In an “open letter to college football” on Monday, American Athletic Conference commissioner Mike Aresco pushed back against the ACC’s reasons for not wanting to expand the four-team College Football Playoff right now, and issued rebuttals for other key obstacles that have slowed down the approval process for a 12-team format.
“There is considerable doubt that an expanded playoff format can be adopted and implemented as early as the 2024 season,” he wrote, “or perhaps at all in the future.” The current 12-year deal expires after the 2025 season.
Aresco, who is typically the most vocal commissioner in his support for a 12-team format and his campaign to eliminate the Group of 5 label, highlighted two main issues in his lengthy letter. The first, he wrote, is the ACC’s public opposition to expansion in the immediate future because of health and safety concerns, along with the instability of the overall collegiate landscape.
Under the current proposal, which was made public on June 10, it is possible a team could play 17 games to win the national title, but only if a team that didn’t receive a bye in the first round (teams ranked Nos. 5 -12) plays and wins four straight postseason games. The six highest-ranked conference champions would qualify for the playoff, along with the next six highest-ranked teams. Aresco wrote that the most likely annual scenario would feature a top-four team with a bye that would play only one additional game beyond the current 15 games it takes to win the conference, a semifinal and the national title.
According to the letter, the 10 FBS commissioners and Notre Dame athletic director Jack Swarbrick are considering a 12-day break following the conference championship game, along with how the regular season is structured. Swarbrick, along with SEC commissioner Greg Sankey, Big 12 commissioner Bob Bowlsby and Mountain West Commissioner Craig Thompson, comprised the working group that spent almost two years developing the 12-team model still under consideration.
As for the ACC’s concern about the uncertainty facing college athletics amid big-picture issues such as name, image and likeness deals, the transfer portal, and the ongoing restructuring of the NCAA’s governance, Aresco wrote, “an expanded playoff is about enhancing opportunity regardless of what the future college sports landscape will look like.” He also pointed out that “these overarching issues will likely be debated long into the future” and are “unlikely to be settled in any meaningful way in the next 15 months or so when the CFP decision-makers will have to reconvene either to develop a new playoff plan for 2026 and beyond, continue with the four-team model or abandon a playoff altogether if an acceptable model cannot be agreed upon.”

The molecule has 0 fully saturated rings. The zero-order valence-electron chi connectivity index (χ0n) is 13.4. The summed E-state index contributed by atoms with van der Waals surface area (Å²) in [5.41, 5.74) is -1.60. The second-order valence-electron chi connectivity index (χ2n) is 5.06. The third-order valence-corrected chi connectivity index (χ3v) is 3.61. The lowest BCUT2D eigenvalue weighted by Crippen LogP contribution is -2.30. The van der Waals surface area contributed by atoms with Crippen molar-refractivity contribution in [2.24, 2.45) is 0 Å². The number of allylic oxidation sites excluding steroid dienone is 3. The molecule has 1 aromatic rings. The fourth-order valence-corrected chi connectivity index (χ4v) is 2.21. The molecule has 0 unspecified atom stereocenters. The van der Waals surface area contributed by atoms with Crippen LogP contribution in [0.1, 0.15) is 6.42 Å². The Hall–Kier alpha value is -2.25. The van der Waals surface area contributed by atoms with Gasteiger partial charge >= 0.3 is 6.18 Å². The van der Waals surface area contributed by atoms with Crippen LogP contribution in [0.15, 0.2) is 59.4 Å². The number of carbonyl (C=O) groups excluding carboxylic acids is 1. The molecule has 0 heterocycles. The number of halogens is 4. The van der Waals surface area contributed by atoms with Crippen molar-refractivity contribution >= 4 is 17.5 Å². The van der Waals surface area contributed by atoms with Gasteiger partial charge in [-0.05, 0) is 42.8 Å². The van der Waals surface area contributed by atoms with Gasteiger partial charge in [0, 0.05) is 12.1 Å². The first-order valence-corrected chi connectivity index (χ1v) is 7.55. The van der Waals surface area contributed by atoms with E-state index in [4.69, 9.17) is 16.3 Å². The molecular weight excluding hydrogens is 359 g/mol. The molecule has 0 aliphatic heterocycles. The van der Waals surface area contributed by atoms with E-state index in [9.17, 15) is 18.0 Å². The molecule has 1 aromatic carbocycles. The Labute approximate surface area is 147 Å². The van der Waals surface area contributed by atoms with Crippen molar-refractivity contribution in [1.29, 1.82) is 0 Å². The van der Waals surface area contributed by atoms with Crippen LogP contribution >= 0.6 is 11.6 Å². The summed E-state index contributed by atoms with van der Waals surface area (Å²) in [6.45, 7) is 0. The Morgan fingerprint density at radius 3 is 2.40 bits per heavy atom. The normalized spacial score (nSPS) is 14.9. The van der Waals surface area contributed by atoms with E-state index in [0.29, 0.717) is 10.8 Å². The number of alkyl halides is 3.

Aresco wrote that “the prevailing feeling is that the most likely outcome in 2026 and beyond is a 12-team playoff,” and raised the question of why not do it sooner rather than later. He called it a “once-in-a-lifetime opportunity” for many.
“Why delay it,” he wrote, “or, worst case, jeopardize it?”
ACC commissioner Jim Phillips was not immediately available for comment. CFP executive director Bill Hancock, who is a volunteer at the Olympics, also was not immediately available.
The second hurdle Aresco addressed in his letter is what he called a fairly recent proposal “by a few conferences” for a 5+1 format that would award automatic playoff bids to the Power 5 conference champions and one spot “to the top-rated so -called Group of Five champion.” Big Ten commissioner Kevin Warren has been the most vocal proponent of the 5+1 model, while Aresco has made repeated public objections to it, saying it favors “privilege for privilege’s sake.” Multiple commissioners have told ESPN the 5+1 model has received minimal support.
Aresco said the original proposal is “merit-based,” and doesn’t award playoff spots to conferences because they are “a well-known or favored brand.” Aresco repeated his stance that “Power 5/Group of Five branding must end,” saying, “it is arbitrary and harmful to the sport and to the perception of fairness. It diminishes the accomplishments of potential playoff teams.”
Aresco said the other issues, which include the position of contract bowls (most notably the Rose Bowl), revenue distribution, and the location of first- and second-round games (home sites or in bowl) “can be successfully addressed.”
The letter was released just weeks before the leaders of the CFP are planning to meet in person again in Dallas to consider expanding the current four-team format.
“We are on the clock, and our window is narrowing for an agreement on a plan that could be implemented in 2024 and 2025,” Aresco wrote. “And although frustration has intensified, there is still hope. … We strongly support the proposal as originally set forth by the Working Group, which we hope to see implemented as soon as practicality permits.”